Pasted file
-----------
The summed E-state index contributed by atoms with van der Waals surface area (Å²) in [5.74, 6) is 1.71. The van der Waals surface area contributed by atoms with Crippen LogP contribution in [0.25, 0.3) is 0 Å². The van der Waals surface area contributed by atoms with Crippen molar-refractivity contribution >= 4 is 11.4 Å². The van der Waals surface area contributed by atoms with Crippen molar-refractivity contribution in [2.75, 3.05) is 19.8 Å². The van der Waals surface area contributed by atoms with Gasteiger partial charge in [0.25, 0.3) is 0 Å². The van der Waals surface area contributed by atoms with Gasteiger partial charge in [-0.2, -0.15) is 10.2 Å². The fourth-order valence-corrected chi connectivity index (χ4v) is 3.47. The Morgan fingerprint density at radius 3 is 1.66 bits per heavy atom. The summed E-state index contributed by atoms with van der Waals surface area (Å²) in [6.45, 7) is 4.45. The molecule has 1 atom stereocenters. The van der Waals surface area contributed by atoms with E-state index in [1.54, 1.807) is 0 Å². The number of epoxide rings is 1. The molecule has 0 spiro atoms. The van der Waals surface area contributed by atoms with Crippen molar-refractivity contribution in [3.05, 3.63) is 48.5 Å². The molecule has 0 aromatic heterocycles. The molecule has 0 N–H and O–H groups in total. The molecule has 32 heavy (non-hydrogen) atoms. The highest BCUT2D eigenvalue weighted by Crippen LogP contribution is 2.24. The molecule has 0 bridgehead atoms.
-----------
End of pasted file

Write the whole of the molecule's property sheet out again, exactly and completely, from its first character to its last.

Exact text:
The summed E-state index contributed by atoms with van der Waals surface area (Å²) in [5.74, 6) is 1.71. The van der Waals surface area contributed by atoms with Crippen LogP contribution in [0.25, 0.3) is 0 Å². The van der Waals surface area contributed by atoms with Crippen molar-refractivity contribution >= 4 is 11.4 Å². The van der Waals surface area contributed by atoms with Crippen molar-refractivity contribution in [2.75, 3.05) is 19.8 Å². The van der Waals surface area contributed by atoms with Gasteiger partial charge in [0.25, 0.3) is 0 Å². The van der Waals surface area contributed by atoms with Gasteiger partial charge in [-0.2, -0.15) is 10.2 Å². The fourth-order valence-corrected chi connectivity index (χ4v) is 3.47. The Morgan fingerprint density at radius 3 is 1.66 bits per heavy atom. The summed E-state index contributed by atoms with van der Waals surface area (Å²) in [6.45, 7) is 4.45. The molecule has 1 atom stereocenters. The van der Waals surface area contributed by atoms with E-state index in [1.54, 1.807) is 0 Å². The number of epoxide rings is 1. The molecule has 0 spiro atoms. The van der Waals surface area contributed by atoms with Crippen molar-refractivity contribution in [3.05, 3.63) is 48.5 Å². The molecule has 0 aromatic heterocycles. The molecule has 0 N–H and O–H groups in total. The molecule has 32 heavy (non-hydrogen) atoms. The highest BCUT2D eigenvalue weighted by Crippen LogP contribution is 2.24. The molecule has 0 bridgehead atoms.